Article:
It wasn’t simple.

(since…we’ve moved everything over to Amazon’s web services)

Why I moved to “the cloud”

My goals with moving my blog to “the cloud” were to:

  • understand how to use the cloud effectively
  • document how to use amazons cloud
  • see how much it would cost (about $80/month to host my blog, which gets between 1000-2000 visits per day, and runs LOTS of bandwidth with all the videos)
  • and make everything accessible to people who maybe don’t have a tech staff

My experience setting it up

I had one of my GUYS set up everything and document every step of the way.
He did an amazing job of it.
We’ve been running my wordpress blog on amazon’s EC2 cloud for about 18 months and have learned A LOT!
We’ve been through crashes, downtime, expensive time, and now cheap time.
We’ve figured out things to do and things not to do.

Documentation for how to use Amazon’s cloud computing

Here is the third version of the documentation my GUY created:
Amazon EC2/S3 Cloud Computing How To Document
We’ll create more versions as I get feedback from people.

You’ll notice 2 things about the doc:

  1. The dates on the title page are older. We’ve updated the document, we just haven’t updated the title page.
  2. It’s written by a Filipino. He’s a programmer, not an english major! (you’ll laugh at some of the language

Who this is for (and who it’s NOT for)

This document is for you if:

  • you’re technically inclined
  • you want to use “the cloud” but don’t want to spend all the time figuring stuff out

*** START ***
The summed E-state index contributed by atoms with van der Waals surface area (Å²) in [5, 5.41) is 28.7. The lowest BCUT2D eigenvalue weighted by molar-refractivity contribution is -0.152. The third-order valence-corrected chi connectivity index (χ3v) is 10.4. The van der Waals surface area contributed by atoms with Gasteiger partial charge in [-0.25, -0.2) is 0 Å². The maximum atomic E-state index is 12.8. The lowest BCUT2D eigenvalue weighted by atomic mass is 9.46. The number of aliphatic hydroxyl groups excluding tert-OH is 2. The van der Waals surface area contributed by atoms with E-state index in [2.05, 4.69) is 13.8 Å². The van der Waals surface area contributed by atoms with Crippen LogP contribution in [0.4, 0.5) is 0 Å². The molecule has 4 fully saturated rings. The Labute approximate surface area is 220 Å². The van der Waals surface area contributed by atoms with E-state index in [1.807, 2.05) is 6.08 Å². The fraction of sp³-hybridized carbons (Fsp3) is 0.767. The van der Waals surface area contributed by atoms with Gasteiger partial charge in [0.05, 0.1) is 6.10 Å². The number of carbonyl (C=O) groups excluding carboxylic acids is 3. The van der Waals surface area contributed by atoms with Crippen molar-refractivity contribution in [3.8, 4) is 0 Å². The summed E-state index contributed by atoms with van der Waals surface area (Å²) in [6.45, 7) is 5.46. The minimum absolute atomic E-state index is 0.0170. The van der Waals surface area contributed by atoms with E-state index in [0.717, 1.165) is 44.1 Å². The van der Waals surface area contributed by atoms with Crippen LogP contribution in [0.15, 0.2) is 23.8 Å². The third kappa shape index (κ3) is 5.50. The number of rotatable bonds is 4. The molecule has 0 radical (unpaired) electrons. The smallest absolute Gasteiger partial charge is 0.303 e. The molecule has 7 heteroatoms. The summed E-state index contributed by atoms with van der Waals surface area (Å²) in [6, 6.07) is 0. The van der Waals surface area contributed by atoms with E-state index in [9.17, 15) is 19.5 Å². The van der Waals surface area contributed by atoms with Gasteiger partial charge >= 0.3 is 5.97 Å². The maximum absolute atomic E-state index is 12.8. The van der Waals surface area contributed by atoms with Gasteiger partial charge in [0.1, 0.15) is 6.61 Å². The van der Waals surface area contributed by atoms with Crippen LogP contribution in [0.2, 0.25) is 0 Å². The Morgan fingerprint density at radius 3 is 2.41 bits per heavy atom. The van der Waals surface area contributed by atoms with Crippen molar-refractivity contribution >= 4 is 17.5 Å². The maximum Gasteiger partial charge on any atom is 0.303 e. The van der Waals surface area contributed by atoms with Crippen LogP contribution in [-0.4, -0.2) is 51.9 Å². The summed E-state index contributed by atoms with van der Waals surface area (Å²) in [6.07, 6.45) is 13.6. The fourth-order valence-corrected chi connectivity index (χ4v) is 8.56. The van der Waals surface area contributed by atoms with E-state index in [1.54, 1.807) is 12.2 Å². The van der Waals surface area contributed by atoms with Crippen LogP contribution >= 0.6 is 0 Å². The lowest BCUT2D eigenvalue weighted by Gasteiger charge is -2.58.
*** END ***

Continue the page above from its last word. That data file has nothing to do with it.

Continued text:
• you’re interested in using reliable dedicated servers at a reasonable price

This document isn’t for you if:

  • you struggle with FTP
  • the word “server” scares you
  • you’re not making money with your current website

Why I’m doing this

I want feedback!
I know the document is rough.
I want a few people to follow it and implement what it goes through in their business. Take notes and let me know what’s missing, what you don’t understand, and how you figured it out.
I’m interested in making this document a more thorough guide so more people can take advantage of this resource for their business.
If using this interests you, read through it. See if it’s way over your head. See if it makes sense. See if anything jumps out at you immediately as being lacking.
I hope to make this a guide which more people can use.

It’s free!

If you use it, use the contact form to let me know what’s wrong or what you like about it.
Also, feel free to leave comments of things you find which you believe will help people.


In this case study Tim lays out his hiring process really well.

It’s not the same way I do it, but it works for him.

Everyone is different. Figure out what works for you and stick with it.

File Download: MP3 Audio, ~13.13Kb — File Download: 105.22 KB iPhone/iPod

Summary of Success Story with Tim

  • 0:52 – his business is web design, social media marketing, local search optimization, and reputation management
  • 1:20 – 3 Filipinos working in their business
  • 1:58 – Tim’s interview process
    1. 2:28 – contact via skype
    2. 3:14 – tests their english
    3. 3:38 – good internet connection
    4. 4:05 – expects proper and consistent reporting
    5. 4:25 – willingness to be on skype during working hours Everyone is different. Find what works for you!
    6. 6:15 – willingness to learn and share ideas
  • 7:15 – Part-time vs Full-time
  • 8:54 – how Tim trains his Filipino VA’s